The aperture is used to control the amount of light that passes through the lens. The petals that are in the inter-lens space can shift and move apart, reducing and increasing the size of the hole. This is very similar to the work of the pupil: it narrows if it is light outside, and expands in a dark room.

The wider the aperture, the stronger the luminous flux that passes through the lens. Accordingly, the camera is better prepared for situations with insufficient lighting.

The aperture is usually denoted by the letter F, and its value is a decimal number. The larger the number, the smaller the aperture. For example, F1.8 is a wide-open aperture, and F16 is very narrow.

Different aperture values can affect the depth of the sharply depicted space in different ways. At lower values of F (11, 16, 22 …), it grows: all objects falling into the frame are depicted equally clearly. The higher the value of F (…2.8, 2, 1.4), the more blurry the background becomes.

Cameras with a smaller aperture value (and, accordingly, with a larger relative diameter) are suitable for shooting in the evening and at night when it is impossible or unacceptable to use artificial lighting. You need to use a tripod or any other support to stabilize the camera and prevent blurring of the photo.


By changing the aperture value, you can adjust the volume of incoming light. However, to create the correct exposure, the camera also controls the duration of light intake using shutter speed.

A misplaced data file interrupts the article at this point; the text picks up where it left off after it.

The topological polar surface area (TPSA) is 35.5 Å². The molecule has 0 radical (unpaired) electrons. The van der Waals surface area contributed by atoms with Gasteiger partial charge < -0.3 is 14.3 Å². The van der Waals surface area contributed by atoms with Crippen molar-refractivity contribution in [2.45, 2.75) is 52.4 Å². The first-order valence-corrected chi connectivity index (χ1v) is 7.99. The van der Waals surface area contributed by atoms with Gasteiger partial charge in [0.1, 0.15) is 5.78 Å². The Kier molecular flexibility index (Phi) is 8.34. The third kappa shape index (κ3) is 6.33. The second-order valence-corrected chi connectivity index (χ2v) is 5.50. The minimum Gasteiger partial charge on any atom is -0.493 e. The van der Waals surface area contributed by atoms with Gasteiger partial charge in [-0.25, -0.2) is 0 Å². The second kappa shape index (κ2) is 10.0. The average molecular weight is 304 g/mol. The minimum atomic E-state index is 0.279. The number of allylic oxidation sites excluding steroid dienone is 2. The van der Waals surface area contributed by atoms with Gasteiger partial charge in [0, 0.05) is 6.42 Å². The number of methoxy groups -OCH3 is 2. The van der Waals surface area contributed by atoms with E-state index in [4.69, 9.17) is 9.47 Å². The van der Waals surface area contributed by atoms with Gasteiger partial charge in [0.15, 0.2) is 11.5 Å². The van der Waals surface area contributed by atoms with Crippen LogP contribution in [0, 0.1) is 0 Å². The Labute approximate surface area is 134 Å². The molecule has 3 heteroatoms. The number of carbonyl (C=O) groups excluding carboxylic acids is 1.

If you use a short shutter speed, the shutter will open for exposure for hundredths of a second — this will allow you to “grab” the moment, instantly fix a moving object. With a duration of a second or more, objects leave a “plume” in the frame — most often this effect is used to emphasize the dynamics of what is happening.

Recommendations for setting the shutter speed (from a higher value to a lower one):

30-1 s – shooting at dusk and night using a tripod;

2-1/2 s – landscape shooting with a tripod to get the best depth of field;

1/2-1/30 s – blurs the movement for the background of the object;

1/50-1/100 s – standard shooting without zooming;

1/250-1/500 s — “capture” of a moving object;

1/1000-1/4000 s – captures fast movements.

About Modes Photo

About Modes Photo

In automatic modes (sport, portrait, landscape, macro photography, etc.), the camera independently sets the optimal ISO, shutter speed, and aperture values. To switch to manual settings, you need to select one of the modes:

  • program (P — program auto) – the camera independently sets the appropriate combination of aperture and shutter speed;
  • aperture priority (A – aperture-priority/Av – aperture value— – the aperture is adjusted manually, the shutter speed is automatically adjusted;
  • shutter priority (S – shutter priority/Tv – time value— – the shutter speed is set by the photographer, the aperture is set by the camera;
  • manual mode (M — manual) — all parameters are set manually.

In each of the four modes, the ISO sensitivity can be set either automatically or manually.

Do not be afraid to make a mistake, in most cases the exposure of the image can be corrected in the photo editor (as an exception, refer to the author's vision). Have you never worked with Photoshop?

We recommend reading a brief overview of the program, as well as studying its pros and cons. It’s important to ask for feedback when making photos. You can ask your friends, or talk to professional photographer.